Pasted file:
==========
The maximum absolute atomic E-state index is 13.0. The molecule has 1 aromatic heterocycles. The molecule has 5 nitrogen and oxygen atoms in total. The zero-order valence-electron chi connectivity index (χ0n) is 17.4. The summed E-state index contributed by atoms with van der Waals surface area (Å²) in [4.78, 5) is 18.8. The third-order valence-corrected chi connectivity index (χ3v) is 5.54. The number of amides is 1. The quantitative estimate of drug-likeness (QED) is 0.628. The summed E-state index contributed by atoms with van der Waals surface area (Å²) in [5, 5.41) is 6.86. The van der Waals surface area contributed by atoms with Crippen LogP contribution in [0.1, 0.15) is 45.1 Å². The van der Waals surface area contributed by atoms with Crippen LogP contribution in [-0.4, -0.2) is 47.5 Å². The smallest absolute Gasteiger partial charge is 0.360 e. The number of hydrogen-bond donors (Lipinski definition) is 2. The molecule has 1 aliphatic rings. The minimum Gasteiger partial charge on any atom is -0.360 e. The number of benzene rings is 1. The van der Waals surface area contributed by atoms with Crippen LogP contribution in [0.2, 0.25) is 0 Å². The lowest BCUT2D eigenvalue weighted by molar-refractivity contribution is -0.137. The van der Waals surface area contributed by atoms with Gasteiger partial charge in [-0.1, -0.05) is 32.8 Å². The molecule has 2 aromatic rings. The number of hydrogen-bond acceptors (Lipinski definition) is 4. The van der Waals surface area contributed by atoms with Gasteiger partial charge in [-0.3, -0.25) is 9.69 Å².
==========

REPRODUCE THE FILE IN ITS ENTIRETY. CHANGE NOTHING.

The maximum absolute atomic E-state index is 13.0. The molecule has 1 aromatic heterocycles. The molecule has 5 nitrogen and oxygen atoms in total. The zero-order valence-electron chi connectivity index (χ0n) is 17.4. The summed E-state index contributed by atoms with van der Waals surface area (Å²) in [4.78, 5) is 18.8. The third-order valence-corrected chi connectivity index (χ3v) is 5.54. The number of amides is 1. The quantitative estimate of drug-likeness (QED) is 0.628. The summed E-state index contributed by atoms with van der Waals surface area (Å²) in [5, 5.41) is 6.86. The van der Waals surface area contributed by atoms with Crippen LogP contribution in [0.1, 0.15) is 45.1 Å². The van der Waals surface area contributed by atoms with Crippen LogP contribution in [-0.4, -0.2) is 47.5 Å². The smallest absolute Gasteiger partial charge is 0.360 e. The number of hydrogen-bond donors (Lipinski definition) is 2. The molecule has 1 aliphatic rings. The minimum Gasteiger partial charge on any atom is -0.360 e. The number of benzene rings is 1. The van der Waals surface area contributed by atoms with Crippen LogP contribution in [0.2, 0.25) is 0 Å². The lowest BCUT2D eigenvalue weighted by molar-refractivity contribution is -0.137. The van der Waals surface area contributed by atoms with Gasteiger partial charge in [-0.1, -0.05) is 32.8 Å². The molecule has 2 aromatic rings. The number of hydrogen-bond acceptors (Lipinski definition) is 4. The van der Waals surface area contributed by atoms with Gasteiger partial charge in [-0.3, -0.25) is 9.69 Å².